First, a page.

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Has Korean royal ritual music been corrupted?

Posted January. 22, 2020 07:50,   

Updated January. 22, 2020 07:50


Will it be discussed thoroughly this time whether the original form of the Jongmyo Jeryeak, Korea’s Important Intangible Cultural Property No. 1, has been corrupted?

The Jongmyo Jeryeak is the music and dance performed in royal ancestral rituals held at the Jongmyo Shrine, the royal shrine of the Joseon dynasty. Created by the King Sejong, the Jongmyo Jeryeak was first put to use during the era of King Sejo and used in various rituals. It was added to list of the UNESCO Intangible Cultural Heritage of Humanity, together with the Jongmyo Jerye, in 2001, but there have been doubts that its form and content have been corrupted during the Japanese colonial era.

In fact, the name of Botaepyeong and Jeongdaeeop, musical pieces of the Jongmyo Jeryeak, were changed to Botaehwa and Hyangmanyeon, respectively during the Japanese colonial rule. Lee Jong-sook, head of the Korean Traditional Music and Dance Research Institute, indicated the problem in her book and thesis. According to Lee, “Taehwa” is from the Japanese word “Daehwa (大和),” the first united government in Japan. Daehwa means preserve Japan and make it last 10,000 years.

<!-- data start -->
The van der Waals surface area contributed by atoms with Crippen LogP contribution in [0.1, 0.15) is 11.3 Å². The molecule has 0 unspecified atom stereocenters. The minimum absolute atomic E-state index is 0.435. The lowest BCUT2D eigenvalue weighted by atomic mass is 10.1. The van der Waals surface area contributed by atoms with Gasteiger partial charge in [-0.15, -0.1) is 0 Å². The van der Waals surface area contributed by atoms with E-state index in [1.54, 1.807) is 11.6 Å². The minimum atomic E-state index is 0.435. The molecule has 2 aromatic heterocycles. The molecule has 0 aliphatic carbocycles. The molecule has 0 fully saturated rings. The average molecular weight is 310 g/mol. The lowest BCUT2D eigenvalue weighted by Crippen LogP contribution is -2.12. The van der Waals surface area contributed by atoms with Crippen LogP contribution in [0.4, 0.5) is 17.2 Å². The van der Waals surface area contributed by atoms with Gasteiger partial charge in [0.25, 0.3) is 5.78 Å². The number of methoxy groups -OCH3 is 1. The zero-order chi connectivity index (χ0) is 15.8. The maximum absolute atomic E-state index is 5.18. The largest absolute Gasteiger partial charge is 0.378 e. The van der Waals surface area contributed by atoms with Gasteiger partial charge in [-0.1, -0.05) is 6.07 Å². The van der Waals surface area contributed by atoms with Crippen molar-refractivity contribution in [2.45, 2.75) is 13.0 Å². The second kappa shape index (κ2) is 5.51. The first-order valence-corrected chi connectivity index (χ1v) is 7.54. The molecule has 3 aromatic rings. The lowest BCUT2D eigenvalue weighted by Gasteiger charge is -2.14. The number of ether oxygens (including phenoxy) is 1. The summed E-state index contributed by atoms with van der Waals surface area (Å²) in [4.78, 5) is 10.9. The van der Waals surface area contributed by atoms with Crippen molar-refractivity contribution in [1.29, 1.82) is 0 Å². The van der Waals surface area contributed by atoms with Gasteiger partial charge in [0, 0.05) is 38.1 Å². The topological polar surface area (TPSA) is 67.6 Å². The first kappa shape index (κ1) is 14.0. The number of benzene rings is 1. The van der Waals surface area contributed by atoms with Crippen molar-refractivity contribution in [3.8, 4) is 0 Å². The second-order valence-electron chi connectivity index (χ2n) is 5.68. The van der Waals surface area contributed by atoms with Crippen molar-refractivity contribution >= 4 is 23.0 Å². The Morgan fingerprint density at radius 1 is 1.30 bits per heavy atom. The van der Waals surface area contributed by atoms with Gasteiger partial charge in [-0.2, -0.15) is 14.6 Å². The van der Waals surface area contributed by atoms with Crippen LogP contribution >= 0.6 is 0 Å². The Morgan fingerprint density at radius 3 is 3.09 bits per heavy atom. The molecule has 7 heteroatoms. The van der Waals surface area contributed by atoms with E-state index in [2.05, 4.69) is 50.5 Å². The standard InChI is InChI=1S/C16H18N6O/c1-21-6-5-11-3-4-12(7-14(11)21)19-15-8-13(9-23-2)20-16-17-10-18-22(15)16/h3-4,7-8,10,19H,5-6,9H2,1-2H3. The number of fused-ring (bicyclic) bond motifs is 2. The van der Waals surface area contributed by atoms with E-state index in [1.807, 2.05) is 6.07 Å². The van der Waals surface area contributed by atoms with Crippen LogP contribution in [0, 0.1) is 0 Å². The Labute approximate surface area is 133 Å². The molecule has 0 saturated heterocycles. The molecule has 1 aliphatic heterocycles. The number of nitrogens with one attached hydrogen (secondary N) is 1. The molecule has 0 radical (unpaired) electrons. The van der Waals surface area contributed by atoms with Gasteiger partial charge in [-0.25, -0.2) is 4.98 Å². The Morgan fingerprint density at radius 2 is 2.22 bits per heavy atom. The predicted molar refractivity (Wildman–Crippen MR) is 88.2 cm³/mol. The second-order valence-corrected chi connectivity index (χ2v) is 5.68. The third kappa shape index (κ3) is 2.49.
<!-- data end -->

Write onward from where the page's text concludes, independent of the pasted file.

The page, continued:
It was Kim Yong, 87, the holder of Important Intangible Cultural Property Cheoyongmu and former chief musician of the National Gugak Center, who suggested that the Jongmyo Jeryeak has been corrupted. Lee Chang-geol, who is leading the citizens’ alliance for the restoration of Jongmyo Jeryeak with Kim said the current Ilmu, a dance of the Jongmyo Jeryeak, is very different from the Siyongmubo, a book illustrating the dance moves of the Jongmyo Jeryeak. He went on to say that the difference is resulted from Japan’s distortions that prevented Iwangjik Iyakbu (training school) from learning the dance properly.

Others argue that it was a change, rather than a corruption. Joo Jae-geun, head of the Jeonghyo Gugak Cultural Foundation, who studied the issue while working for the National Gugak Center, said in a phone interview that it is difficult to discuss the original form of performing arts unless it is recorded on video. He added that it is not that Japan intentionally changed it but the form has been changed over time.

The need to create a committee to investigate the issue has been raised since 2003 in parliamentary inspection of government offices but the committee is yet to be established. The Cultural Heritage Administration reported to the Cultural Properties Committee that it will have a meeting with the National Gugak Center in December last year to review the need to create an investigation committee but the meeting has not been held. It was reportedly pushed back to February this year due to year-end events.

Jong-Yeob JO jjj@donga.com